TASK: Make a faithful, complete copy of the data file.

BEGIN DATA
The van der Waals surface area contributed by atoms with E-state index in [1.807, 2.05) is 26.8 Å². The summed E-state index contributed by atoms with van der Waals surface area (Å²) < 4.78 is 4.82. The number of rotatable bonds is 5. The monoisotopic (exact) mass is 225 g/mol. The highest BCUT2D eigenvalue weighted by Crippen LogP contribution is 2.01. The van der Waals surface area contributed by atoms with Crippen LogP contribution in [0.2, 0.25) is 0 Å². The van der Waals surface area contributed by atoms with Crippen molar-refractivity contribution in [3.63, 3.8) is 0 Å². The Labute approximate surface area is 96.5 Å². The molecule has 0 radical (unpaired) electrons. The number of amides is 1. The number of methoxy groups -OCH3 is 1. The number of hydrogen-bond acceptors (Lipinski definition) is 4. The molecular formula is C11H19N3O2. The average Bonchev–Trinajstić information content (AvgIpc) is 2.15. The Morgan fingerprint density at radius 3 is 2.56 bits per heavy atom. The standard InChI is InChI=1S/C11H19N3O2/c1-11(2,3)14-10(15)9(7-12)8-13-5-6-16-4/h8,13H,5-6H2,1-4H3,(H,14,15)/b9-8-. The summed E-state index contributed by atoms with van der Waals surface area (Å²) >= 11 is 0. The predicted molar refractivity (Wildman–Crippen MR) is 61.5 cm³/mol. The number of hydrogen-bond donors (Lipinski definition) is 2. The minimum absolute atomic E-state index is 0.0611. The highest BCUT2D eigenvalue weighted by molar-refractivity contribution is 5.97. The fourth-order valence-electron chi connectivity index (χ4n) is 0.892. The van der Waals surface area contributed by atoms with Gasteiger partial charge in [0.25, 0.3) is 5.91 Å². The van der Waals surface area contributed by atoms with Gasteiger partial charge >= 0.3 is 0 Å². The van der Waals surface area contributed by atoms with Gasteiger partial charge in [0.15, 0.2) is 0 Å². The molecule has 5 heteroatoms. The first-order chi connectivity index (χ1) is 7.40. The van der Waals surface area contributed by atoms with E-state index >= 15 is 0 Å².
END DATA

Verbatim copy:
The van der Waals surface area contributed by atoms with E-state index in [1.807, 2.05) is 26.8 Å². The summed E-state index contributed by atoms with van der Waals surface area (Å²) < 4.78 is 4.82. The number of rotatable bonds is 5. The monoisotopic (exact) mass is 225 g/mol. The highest BCUT2D eigenvalue weighted by Crippen LogP contribution is 2.01. The van der Waals surface area contributed by atoms with Crippen LogP contribution in [0.2, 0.25) is 0 Å². The van der Waals surface area contributed by atoms with Crippen molar-refractivity contribution in [3.63, 3.8) is 0 Å². The Labute approximate surface area is 96.5 Å². The molecule has 0 radical (unpaired) electrons. The number of amides is 1. The number of methoxy groups -OCH3 is 1. The number of hydrogen-bond acceptors (Lipinski definition) is 4. The molecular formula is C11H19N3O2. The average Bonchev–Trinajstić information content (AvgIpc) is 2.15. The Morgan fingerprint density at radius 3 is 2.56 bits per heavy atom. The standard InChI is InChI=1S/C11H19N3O2/c1-11(2,3)14-10(15)9(7-12)8-13-5-6-16-4/h8,13H,5-6H2,1-4H3,(H,14,15)/b9-8-. The summed E-state index contributed by atoms with van der Waals surface area (Å²) >= 11 is 0. The predicted molar refractivity (Wildman–Crippen MR) is 61.5 cm³/mol. The number of hydrogen-bond donors (Lipinski definition) is 2. The minimum absolute atomic E-state index is 0.0611. The highest BCUT2D eigenvalue weighted by molar-refractivity contribution is 5.97. The fourth-order valence-electron chi connectivity index (χ4n) is 0.892. The van der Waals surface area contributed by atoms with Gasteiger partial charge in [0.25, 0.3) is 5.91 Å². The van der Waals surface area contributed by atoms with Gasteiger partial charge >= 0.3 is 0 Å². The van der Waals surface area contributed by atoms with Gasteiger partial charge in [0.15, 0.2) is 0 Å². The molecule has 5 heteroatoms. The first-order chi connectivity index (χ1) is 7.40. The van der Waals surface area contributed by atoms with E-state index >= 15 is 0 Å².